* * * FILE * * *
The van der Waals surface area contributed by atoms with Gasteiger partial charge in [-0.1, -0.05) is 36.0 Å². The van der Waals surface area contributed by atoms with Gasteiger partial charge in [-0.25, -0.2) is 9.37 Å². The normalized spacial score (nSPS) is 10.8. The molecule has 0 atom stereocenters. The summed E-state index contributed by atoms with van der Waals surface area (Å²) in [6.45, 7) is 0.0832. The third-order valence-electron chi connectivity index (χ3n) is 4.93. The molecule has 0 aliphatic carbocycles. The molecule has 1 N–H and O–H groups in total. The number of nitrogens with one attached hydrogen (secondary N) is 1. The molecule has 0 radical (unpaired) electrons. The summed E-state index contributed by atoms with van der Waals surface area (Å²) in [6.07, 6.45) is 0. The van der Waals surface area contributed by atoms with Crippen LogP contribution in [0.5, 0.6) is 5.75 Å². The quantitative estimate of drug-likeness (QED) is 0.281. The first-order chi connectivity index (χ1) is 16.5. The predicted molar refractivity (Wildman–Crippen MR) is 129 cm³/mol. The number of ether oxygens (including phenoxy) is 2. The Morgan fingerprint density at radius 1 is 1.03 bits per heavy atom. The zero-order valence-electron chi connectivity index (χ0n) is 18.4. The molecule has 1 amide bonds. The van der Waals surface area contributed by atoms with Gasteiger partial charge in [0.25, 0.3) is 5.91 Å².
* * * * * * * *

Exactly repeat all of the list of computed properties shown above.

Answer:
The van der Waals surface area contributed by atoms with Gasteiger partial charge in [-0.1, -0.05) is 36.0 Å². The van der Waals surface area contributed by atoms with Gasteiger partial charge in [-0.25, -0.2) is 9.37 Å². The normalized spacial score (nSPS) is 10.8. The molecule has 0 atom stereocenters. The summed E-state index contributed by atoms with van der Waals surface area (Å²) in [6.45, 7) is 0.0832. The third-order valence-electron chi connectivity index (χ3n) is 4.93. The molecule has 0 aliphatic carbocycles. The molecule has 1 N–H and O–H groups in total. The number of nitrogens with one attached hydrogen (secondary N) is 1. The molecule has 0 radical (unpaired) electrons. The summed E-state index contributed by atoms with van der Waals surface area (Å²) in [6.07, 6.45) is 0. The van der Waals surface area contributed by atoms with Crippen LogP contribution in [0.5, 0.6) is 5.75 Å². The quantitative estimate of drug-likeness (QED) is 0.281. The first-order chi connectivity index (χ1) is 16.5. The predicted molar refractivity (Wildman–Crippen MR) is 129 cm³/mol. The number of ether oxygens (including phenoxy) is 2. The Morgan fingerprint density at radius 1 is 1.03 bits per heavy atom. The zero-order valence-electron chi connectivity index (χ0n) is 18.4. The molecule has 1 amide bonds. The van der Waals surface area contributed by atoms with Gasteiger partial charge in [0.25, 0.3) is 5.91 Å².